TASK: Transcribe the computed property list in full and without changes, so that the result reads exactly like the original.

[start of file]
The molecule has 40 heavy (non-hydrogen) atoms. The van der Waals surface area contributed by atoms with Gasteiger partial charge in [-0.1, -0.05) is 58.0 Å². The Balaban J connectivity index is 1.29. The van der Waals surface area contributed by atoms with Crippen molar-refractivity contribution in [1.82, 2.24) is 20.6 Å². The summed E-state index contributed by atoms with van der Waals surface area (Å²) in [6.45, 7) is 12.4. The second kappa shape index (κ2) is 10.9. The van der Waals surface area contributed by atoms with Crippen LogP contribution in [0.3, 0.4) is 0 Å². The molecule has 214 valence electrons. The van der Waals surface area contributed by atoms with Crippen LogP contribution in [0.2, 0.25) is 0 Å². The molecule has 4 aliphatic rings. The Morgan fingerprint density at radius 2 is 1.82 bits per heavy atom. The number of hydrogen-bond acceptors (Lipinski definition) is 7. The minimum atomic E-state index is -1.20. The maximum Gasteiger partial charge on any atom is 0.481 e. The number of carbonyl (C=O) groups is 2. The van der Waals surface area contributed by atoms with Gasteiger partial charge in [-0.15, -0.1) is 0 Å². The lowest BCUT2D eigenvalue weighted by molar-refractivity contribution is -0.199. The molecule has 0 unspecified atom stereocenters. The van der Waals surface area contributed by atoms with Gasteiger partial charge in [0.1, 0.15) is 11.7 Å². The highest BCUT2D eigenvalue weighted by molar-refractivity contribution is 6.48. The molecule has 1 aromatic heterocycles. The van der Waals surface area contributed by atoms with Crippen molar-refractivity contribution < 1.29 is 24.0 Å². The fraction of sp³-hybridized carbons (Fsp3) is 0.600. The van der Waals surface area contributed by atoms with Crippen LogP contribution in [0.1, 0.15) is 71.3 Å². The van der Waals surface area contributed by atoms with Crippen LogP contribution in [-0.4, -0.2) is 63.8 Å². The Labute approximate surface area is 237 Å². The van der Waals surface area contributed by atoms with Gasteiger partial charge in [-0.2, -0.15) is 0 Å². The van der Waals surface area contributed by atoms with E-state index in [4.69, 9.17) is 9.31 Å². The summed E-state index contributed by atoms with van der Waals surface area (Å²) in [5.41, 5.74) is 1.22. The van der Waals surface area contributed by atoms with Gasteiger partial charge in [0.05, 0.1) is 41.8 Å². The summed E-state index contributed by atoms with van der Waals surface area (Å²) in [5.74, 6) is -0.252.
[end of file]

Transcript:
The molecule has 40 heavy (non-hydrogen) atoms. The van der Waals surface area contributed by atoms with Gasteiger partial charge in [-0.1, -0.05) is 58.0 Å². The Balaban J connectivity index is 1.29. The van der Waals surface area contributed by atoms with Crippen molar-refractivity contribution in [1.82, 2.24) is 20.6 Å². The summed E-state index contributed by atoms with van der Waals surface area (Å²) in [6.45, 7) is 12.4. The second kappa shape index (κ2) is 10.9. The van der Waals surface area contributed by atoms with Crippen LogP contribution in [0.3, 0.4) is 0 Å². The molecule has 214 valence electrons. The van der Waals surface area contributed by atoms with Crippen LogP contribution in [0.2, 0.25) is 0 Å². The molecule has 4 aliphatic rings. The Morgan fingerprint density at radius 2 is 1.82 bits per heavy atom. The number of hydrogen-bond acceptors (Lipinski definition) is 7. The minimum atomic E-state index is -1.20. The maximum Gasteiger partial charge on any atom is 0.481 e. The number of carbonyl (C=O) groups is 2. The van der Waals surface area contributed by atoms with Gasteiger partial charge in [-0.15, -0.1) is 0 Å². The lowest BCUT2D eigenvalue weighted by molar-refractivity contribution is -0.199. The molecule has 0 unspecified atom stereocenters. The van der Waals surface area contributed by atoms with Gasteiger partial charge in [0.1, 0.15) is 11.7 Å². The highest BCUT2D eigenvalue weighted by molar-refractivity contribution is 6.48. The molecule has 1 aromatic heterocycles. The van der Waals surface area contributed by atoms with Crippen molar-refractivity contribution < 1.29 is 24.0 Å². The fraction of sp³-hybridized carbons (Fsp3) is 0.600. The van der Waals surface area contributed by atoms with Crippen LogP contribution in [0.1, 0.15) is 71.3 Å². The van der Waals surface area contributed by atoms with Crippen LogP contribution in [-0.4, -0.2) is 63.8 Å². The Labute approximate surface area is 237 Å². The van der Waals surface area contributed by atoms with Gasteiger partial charge in [-0.2, -0.15) is 0 Å². The van der Waals surface area contributed by atoms with E-state index in [4.69, 9.17) is 9.31 Å². The summed E-state index contributed by atoms with van der Waals surface area (Å²) in [5.41, 5.74) is 1.22. The van der Waals surface area contributed by atoms with Gasteiger partial charge in [0.05, 0.1) is 41.8 Å². The summed E-state index contributed by atoms with van der Waals surface area (Å²) in [5.74, 6) is -0.252.